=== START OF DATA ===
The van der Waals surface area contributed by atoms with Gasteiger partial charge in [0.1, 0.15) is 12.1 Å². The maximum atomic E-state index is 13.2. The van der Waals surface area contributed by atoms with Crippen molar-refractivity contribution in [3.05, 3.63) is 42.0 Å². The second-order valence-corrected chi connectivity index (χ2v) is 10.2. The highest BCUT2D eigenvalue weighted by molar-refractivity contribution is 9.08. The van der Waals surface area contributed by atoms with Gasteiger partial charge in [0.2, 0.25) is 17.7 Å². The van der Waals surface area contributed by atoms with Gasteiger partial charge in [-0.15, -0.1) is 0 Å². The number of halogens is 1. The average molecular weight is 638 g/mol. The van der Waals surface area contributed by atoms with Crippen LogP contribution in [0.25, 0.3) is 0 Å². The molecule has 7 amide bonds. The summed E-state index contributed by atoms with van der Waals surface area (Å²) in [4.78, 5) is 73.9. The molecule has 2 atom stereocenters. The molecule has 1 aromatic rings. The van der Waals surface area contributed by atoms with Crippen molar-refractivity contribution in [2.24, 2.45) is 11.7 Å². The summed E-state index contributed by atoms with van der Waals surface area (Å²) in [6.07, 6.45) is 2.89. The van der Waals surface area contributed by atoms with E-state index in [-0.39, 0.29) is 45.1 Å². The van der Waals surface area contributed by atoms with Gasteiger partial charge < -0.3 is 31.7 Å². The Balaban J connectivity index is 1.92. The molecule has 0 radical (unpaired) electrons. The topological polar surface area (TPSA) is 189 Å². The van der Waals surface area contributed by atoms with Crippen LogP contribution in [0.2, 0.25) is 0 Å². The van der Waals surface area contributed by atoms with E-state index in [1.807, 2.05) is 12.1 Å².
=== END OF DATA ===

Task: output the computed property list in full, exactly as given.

The van der Waals surface area contributed by atoms with Gasteiger partial charge in [0.1, 0.15) is 12.1 Å². The maximum atomic E-state index is 13.2. The van der Waals surface area contributed by atoms with Crippen molar-refractivity contribution in [3.05, 3.63) is 42.0 Å². The second-order valence-corrected chi connectivity index (χ2v) is 10.2. The highest BCUT2D eigenvalue weighted by molar-refractivity contribution is 9.08. The van der Waals surface area contributed by atoms with Gasteiger partial charge in [0.2, 0.25) is 17.7 Å². The van der Waals surface area contributed by atoms with Gasteiger partial charge in [-0.15, -0.1) is 0 Å². The number of halogens is 1. The average molecular weight is 638 g/mol. The van der Waals surface area contributed by atoms with Crippen LogP contribution in [0.25, 0.3) is 0 Å². The molecule has 7 amide bonds. The summed E-state index contributed by atoms with van der Waals surface area (Å²) in [4.78, 5) is 73.9. The molecule has 2 atom stereocenters. The molecule has 1 aromatic rings. The van der Waals surface area contributed by atoms with Crippen molar-refractivity contribution in [2.24, 2.45) is 11.7 Å². The summed E-state index contributed by atoms with van der Waals surface area (Å²) in [6.07, 6.45) is 2.89. The van der Waals surface area contributed by atoms with E-state index in [-0.39, 0.29) is 45.1 Å². The van der Waals surface area contributed by atoms with Gasteiger partial charge < -0.3 is 31.7 Å². The Balaban J connectivity index is 1.92. The molecule has 0 radical (unpaired) electrons. The topological polar surface area (TPSA) is 189 Å². The van der Waals surface area contributed by atoms with Crippen LogP contribution in [0.2, 0.25) is 0 Å². The van der Waals surface area contributed by atoms with E-state index in [1.807, 2.05) is 12.1 Å².